Graduation Year


Document Type




Degree Granting Department


Major Professor

Michael T. Brannick, Ph.D.

Committee Member

Walter C. Borman, Ph.D.

Committee Member

Michael D. Coovert, Ph.D.

Committee Member

Dawn M. Schocken, Ph.D.c.

Committee Member

Joseph A. Vandello, Ph. D.


Reliability, Validity, Assessment centers, Interdisciplinary, Medicine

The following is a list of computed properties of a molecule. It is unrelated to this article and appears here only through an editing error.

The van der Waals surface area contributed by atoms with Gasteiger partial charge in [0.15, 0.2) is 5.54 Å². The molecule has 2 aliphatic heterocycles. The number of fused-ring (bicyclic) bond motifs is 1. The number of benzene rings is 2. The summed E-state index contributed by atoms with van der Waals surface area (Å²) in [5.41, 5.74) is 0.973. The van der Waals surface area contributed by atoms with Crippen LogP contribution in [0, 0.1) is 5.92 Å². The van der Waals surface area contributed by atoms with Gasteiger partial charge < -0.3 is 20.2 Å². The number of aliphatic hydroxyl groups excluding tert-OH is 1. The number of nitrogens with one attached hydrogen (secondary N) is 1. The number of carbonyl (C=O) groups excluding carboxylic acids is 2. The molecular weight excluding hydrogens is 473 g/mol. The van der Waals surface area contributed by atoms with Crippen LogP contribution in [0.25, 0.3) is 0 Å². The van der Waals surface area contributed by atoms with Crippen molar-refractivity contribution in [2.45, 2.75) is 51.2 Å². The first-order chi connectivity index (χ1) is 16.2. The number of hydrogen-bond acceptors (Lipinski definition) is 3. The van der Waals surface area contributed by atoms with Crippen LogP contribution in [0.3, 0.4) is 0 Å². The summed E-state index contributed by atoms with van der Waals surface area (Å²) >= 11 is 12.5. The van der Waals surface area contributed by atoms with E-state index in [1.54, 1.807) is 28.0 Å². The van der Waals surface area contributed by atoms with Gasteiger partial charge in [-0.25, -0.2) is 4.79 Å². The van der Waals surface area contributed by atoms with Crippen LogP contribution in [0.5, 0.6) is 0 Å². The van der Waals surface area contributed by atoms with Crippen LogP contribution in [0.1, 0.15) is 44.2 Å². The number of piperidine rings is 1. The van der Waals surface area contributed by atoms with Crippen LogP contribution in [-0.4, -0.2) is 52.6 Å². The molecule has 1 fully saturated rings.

This study examined the reliability and validity of scores taken from a series of four task simulations used to evaluate medical students. The four role-play exercises represented two different cases or scripts, yielding two pairs of exercises that are considered alternate forms. The design allowed examining what is essentially the ceiling for reliability and validity of ratings taken in such role plays. A multitrait-multimethod (MTMM) matrix was computed with exercises as methods and competencies (history taking, clinical skills, and communication) as traits. The results within alternate forms (within cases) were then used as a baseline to evaluate the reliability and validity of scores between the alternate forms (between cases). There was much less of an exercise effect (method variance, monomethod bias) in this study than is typically found in MTMM matrices for performance measurement. However, the convergent validity of the dimensions across exercises was weak both within and between cases. The study also examined the reliability of ratings by training raters to watch video recordings of the same four exercises who then complete the same forms used by the standardized patients. Generalizability analysis was used to compute variance components for case, station, rater, and ratee (medical student), which allowed the computation of reliability estimates for multiple designs. Both the generalizability analysis and the MTMM analysis indicated that rather long examinations (approximately 20 to 40 exercises) would be needed to create reliable examination scores for this population of examinees. Additionally, interjudge agreement was better for more objective dimensions (history taking, physical examination) than for the more subjective dimension (communication).